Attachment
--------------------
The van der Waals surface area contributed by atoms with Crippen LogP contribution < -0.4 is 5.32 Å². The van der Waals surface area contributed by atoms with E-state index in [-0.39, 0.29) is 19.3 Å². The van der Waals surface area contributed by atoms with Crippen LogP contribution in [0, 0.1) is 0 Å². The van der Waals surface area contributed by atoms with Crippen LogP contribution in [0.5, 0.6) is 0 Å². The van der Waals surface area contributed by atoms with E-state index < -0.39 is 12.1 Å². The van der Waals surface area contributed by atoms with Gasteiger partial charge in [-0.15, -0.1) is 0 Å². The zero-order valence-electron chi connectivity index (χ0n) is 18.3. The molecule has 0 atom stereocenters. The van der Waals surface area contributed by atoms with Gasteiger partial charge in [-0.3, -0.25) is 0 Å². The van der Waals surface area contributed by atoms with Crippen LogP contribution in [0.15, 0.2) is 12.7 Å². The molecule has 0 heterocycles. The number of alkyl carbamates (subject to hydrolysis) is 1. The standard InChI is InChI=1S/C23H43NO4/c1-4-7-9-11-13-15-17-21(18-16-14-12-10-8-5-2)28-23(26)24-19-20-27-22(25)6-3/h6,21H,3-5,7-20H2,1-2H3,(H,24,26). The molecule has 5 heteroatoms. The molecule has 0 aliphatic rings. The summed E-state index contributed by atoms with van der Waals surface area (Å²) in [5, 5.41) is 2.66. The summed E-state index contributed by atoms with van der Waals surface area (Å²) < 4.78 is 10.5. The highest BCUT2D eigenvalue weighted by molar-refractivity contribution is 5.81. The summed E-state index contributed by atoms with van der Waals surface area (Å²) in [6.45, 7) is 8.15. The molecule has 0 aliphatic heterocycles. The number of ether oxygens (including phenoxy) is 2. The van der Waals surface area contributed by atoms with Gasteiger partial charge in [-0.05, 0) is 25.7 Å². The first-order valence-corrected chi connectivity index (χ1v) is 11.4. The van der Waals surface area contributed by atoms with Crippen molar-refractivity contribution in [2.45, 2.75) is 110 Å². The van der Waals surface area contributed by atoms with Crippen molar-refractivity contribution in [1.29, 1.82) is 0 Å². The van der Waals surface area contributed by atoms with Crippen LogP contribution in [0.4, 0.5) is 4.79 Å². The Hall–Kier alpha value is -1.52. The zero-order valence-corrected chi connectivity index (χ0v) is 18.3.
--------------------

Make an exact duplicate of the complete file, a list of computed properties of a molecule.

The van der Waals surface area contributed by atoms with Crippen LogP contribution < -0.4 is 5.32 Å². The van der Waals surface area contributed by atoms with E-state index in [-0.39, 0.29) is 19.3 Å². The van der Waals surface area contributed by atoms with Crippen LogP contribution in [0, 0.1) is 0 Å². The van der Waals surface area contributed by atoms with Crippen LogP contribution in [0.5, 0.6) is 0 Å². The van der Waals surface area contributed by atoms with E-state index < -0.39 is 12.1 Å². The van der Waals surface area contributed by atoms with Gasteiger partial charge in [-0.15, -0.1) is 0 Å². The zero-order valence-electron chi connectivity index (χ0n) is 18.3. The molecule has 0 atom stereocenters. The van der Waals surface area contributed by atoms with Gasteiger partial charge in [-0.3, -0.25) is 0 Å². The van der Waals surface area contributed by atoms with Crippen LogP contribution in [0.15, 0.2) is 12.7 Å². The molecule has 0 heterocycles. The number of alkyl carbamates (subject to hydrolysis) is 1. The standard InChI is InChI=1S/C23H43NO4/c1-4-7-9-11-13-15-17-21(18-16-14-12-10-8-5-2)28-23(26)24-19-20-27-22(25)6-3/h6,21H,3-5,7-20H2,1-2H3,(H,24,26). The molecule has 5 heteroatoms. The molecule has 0 aliphatic rings. The summed E-state index contributed by atoms with van der Waals surface area (Å²) in [5, 5.41) is 2.66. The summed E-state index contributed by atoms with van der Waals surface area (Å²) < 4.78 is 10.5. The highest BCUT2D eigenvalue weighted by molar-refractivity contribution is 5.81. The summed E-state index contributed by atoms with van der Waals surface area (Å²) in [6.45, 7) is 8.15. The molecule has 0 aliphatic heterocycles. The number of ether oxygens (including phenoxy) is 2. The van der Waals surface area contributed by atoms with Gasteiger partial charge in [-0.05, 0) is 25.7 Å². The first-order valence-corrected chi connectivity index (χ1v) is 11.4. The van der Waals surface area contributed by atoms with Crippen molar-refractivity contribution in [2.45, 2.75) is 110 Å². The van der Waals surface area contributed by atoms with Crippen molar-refractivity contribution in [1.29, 1.82) is 0 Å². The van der Waals surface area contributed by atoms with Crippen LogP contribution in [0.4, 0.5) is 4.79 Å². The Hall–Kier alpha value is -1.52. The zero-order valence-corrected chi connectivity index (χ0v) is 18.3.